Slim Chances for Improved US/Russia Relations
by Stephen Lendman
According to the Wall Street Journal, the White House “pushe(d) off the Kremlin’s proposals for a meeting with President Vladimir Putin and takes an increasingly skeptical view of reaching a grand bargain with Moscow.”
In mid-April, Tillerson will meet with Sergey Lavrov in Moscow for the first time since a brief get-to-know-you meeting on the sidelines of the Bonn, Germany G20 foreign ministers summit.
Heightened anti-Russia sentiment in Washington prevents improved bilateral relations, unlikely any time ahead as long as it’s prudent to predict.
Republican and Democrat senators vowed to “go wherever the intelligence leads us.” House members are “bogged down amid partisan acrimony,” the Journal explained.
US intelligence claims about Russian US elections hacking were fabricated. No evidence corroborates them. None exists except what’s invented – to bash Russia and undermine Trump.
It’s hard imagining anything positive developing ahead. US hostility toward Russia is longstanding.
It’s all about its sovereign independence. During Putin’s tenure, it’s because of his anti-imperial/multi-world polarity advocacy – in stark contrast to America’s rogue agenda.
The Journal quoted mixed signals from an unnamed senior Trump official, saying he’s “looking for and at potential areas of cooperation,” but is mindful of differences between both countries on major geopolitical issues, adding:
“We don’t want to be in a position where we do a lot of giving and don’t get a lot in return.”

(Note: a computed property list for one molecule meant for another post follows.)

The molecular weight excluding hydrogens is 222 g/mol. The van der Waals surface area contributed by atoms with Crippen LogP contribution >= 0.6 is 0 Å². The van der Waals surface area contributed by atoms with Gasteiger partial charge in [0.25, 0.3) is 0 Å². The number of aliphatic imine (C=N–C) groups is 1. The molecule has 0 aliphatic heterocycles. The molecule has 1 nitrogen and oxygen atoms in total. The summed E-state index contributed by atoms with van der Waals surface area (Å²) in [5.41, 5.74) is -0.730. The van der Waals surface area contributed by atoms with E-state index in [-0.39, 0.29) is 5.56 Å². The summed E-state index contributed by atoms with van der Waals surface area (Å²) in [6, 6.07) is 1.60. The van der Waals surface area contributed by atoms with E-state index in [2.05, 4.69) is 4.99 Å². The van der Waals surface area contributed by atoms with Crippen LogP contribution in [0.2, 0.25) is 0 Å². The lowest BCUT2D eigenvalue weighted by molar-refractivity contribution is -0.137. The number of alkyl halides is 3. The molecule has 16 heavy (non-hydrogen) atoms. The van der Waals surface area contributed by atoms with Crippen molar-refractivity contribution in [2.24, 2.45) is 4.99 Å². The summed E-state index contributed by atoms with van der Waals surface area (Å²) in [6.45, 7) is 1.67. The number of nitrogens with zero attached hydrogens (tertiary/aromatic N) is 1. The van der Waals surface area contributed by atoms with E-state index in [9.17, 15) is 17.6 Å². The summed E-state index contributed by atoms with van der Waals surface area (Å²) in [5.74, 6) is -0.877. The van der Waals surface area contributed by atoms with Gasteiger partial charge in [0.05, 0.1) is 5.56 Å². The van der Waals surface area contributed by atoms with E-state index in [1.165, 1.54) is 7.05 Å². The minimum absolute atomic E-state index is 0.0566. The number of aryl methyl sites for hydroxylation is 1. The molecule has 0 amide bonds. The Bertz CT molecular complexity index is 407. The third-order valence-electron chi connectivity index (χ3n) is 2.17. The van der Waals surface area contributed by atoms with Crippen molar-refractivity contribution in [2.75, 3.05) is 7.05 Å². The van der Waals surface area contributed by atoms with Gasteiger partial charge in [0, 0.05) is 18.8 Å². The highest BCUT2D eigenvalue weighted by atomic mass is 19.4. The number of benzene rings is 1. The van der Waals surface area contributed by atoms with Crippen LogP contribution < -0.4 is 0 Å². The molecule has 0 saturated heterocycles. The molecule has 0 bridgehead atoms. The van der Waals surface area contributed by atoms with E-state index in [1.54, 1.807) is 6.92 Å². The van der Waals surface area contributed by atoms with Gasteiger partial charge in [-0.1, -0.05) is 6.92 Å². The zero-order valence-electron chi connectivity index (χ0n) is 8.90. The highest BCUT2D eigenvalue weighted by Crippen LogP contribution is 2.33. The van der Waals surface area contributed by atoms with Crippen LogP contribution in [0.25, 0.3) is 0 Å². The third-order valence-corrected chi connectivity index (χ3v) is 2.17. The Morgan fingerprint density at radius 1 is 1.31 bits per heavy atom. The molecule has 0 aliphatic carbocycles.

Since the Soviet Union’s dissolution, Russia gave plenty in return for nothing except broken US promises.
At Thursday’s Arkhangelsk, Russia International Arctic Forum, Putin said he’s ready to meet with Trump at the September 18 – 20 Arctic Energy Summit in Helsinki, Finland.
An alternate time and place could be the July 7 and 8 Hamburg, Germany G20 summit. US hostility created deplorable bilateral relations, he explained.
He’s eager to change things, provided Russia’s sovereignty and interests are respected.
On a CNBC-moderated panel at the International Arctic Forum, Putin called accusations about Russian US election hacking “lies… used for domestic American political agendas.”
When asked directly if Russia interfered with last year’s campaign, he borrowed the phrase once used by GHW Bush, saying: “Read my lips. No” – the first three words in Russian, the last one with emphasis in English.
US accusations about Russian hacking, “Russian aggression,” and other claims against Putin and his nation are Big Lies.
Repeated enough times gets most people to believe them. Not a shred of evidence supports them.
As long as US Russia bashing persists, chances for better relations are nil.
Stephen Lendman lives in Chicago. He can be reached at email@example.com.
His new book as editor and contributor is titled “Flashpoint in Ukraine: How the US Drive for Hegemony Risks WW III.”
Visit his blog site at sjlendman.blogspot.com.
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